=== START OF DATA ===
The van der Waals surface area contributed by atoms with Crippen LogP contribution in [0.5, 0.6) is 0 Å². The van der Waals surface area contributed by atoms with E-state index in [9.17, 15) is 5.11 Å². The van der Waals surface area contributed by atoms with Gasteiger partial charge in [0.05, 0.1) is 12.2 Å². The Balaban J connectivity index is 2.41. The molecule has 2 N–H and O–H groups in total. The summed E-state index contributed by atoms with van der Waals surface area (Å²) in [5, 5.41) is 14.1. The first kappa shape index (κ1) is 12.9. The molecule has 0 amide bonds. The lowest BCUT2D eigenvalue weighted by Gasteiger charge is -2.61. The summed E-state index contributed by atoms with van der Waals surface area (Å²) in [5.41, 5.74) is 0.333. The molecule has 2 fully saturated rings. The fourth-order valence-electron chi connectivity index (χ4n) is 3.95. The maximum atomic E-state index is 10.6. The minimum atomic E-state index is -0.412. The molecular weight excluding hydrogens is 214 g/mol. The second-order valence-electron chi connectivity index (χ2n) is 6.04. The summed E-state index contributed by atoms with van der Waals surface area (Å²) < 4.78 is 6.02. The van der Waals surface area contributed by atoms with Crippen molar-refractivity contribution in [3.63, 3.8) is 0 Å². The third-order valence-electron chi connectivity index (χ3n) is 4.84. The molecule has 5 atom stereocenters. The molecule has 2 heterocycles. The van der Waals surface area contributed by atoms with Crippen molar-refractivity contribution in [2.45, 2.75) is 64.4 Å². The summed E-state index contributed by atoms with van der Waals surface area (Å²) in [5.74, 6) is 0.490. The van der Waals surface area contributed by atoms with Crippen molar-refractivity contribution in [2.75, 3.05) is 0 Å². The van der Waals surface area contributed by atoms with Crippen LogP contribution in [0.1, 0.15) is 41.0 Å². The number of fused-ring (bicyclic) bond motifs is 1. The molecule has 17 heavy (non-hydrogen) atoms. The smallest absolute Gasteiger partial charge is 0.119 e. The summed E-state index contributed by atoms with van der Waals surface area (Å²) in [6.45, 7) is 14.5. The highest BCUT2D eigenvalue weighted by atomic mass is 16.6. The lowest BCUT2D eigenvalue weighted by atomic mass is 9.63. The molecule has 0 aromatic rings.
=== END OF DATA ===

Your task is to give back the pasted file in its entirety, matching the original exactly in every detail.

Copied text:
The van der Waals surface area contributed by atoms with Crippen LogP contribution in [0.5, 0.6) is 0 Å². The van der Waals surface area contributed by atoms with E-state index in [9.17, 15) is 5.11 Å². The van der Waals surface area contributed by atoms with Gasteiger partial charge in [0.05, 0.1) is 12.2 Å². The Balaban J connectivity index is 2.41. The molecule has 2 N–H and O–H groups in total. The summed E-state index contributed by atoms with van der Waals surface area (Å²) in [5, 5.41) is 14.1. The first kappa shape index (κ1) is 12.9. The molecule has 0 amide bonds. The lowest BCUT2D eigenvalue weighted by Gasteiger charge is -2.61. The summed E-state index contributed by atoms with van der Waals surface area (Å²) in [5.41, 5.74) is 0.333. The molecule has 2 fully saturated rings. The fourth-order valence-electron chi connectivity index (χ4n) is 3.95. The maximum atomic E-state index is 10.6. The minimum atomic E-state index is -0.412. The molecular weight excluding hydrogens is 214 g/mol. The second-order valence-electron chi connectivity index (χ2n) is 6.04. The summed E-state index contributed by atoms with van der Waals surface area (Å²) < 4.78 is 6.02. The van der Waals surface area contributed by atoms with Crippen molar-refractivity contribution in [3.63, 3.8) is 0 Å². The third-order valence-electron chi connectivity index (χ3n) is 4.84. The molecule has 5 atom stereocenters. The molecule has 2 heterocycles. The van der Waals surface area contributed by atoms with Crippen molar-refractivity contribution in [2.45, 2.75) is 64.4 Å². The summed E-state index contributed by atoms with van der Waals surface area (Å²) in [5.74, 6) is 0.490. The van der Waals surface area contributed by atoms with Crippen molar-refractivity contribution in [2.75, 3.05) is 0 Å². The van der Waals surface area contributed by atoms with Crippen LogP contribution in [0.1, 0.15) is 41.0 Å². The number of fused-ring (bicyclic) bond motifs is 1. The molecule has 17 heavy (non-hydrogen) atoms. The smallest absolute Gasteiger partial charge is 0.119 e. The summed E-state index contributed by atoms with van der Waals surface area (Å²) in [6.45, 7) is 14.5. The highest BCUT2D eigenvalue weighted by atomic mass is 16.6. The lowest BCUT2D eigenvalue weighted by atomic mass is 9.63. The molecule has 0 aromatic rings.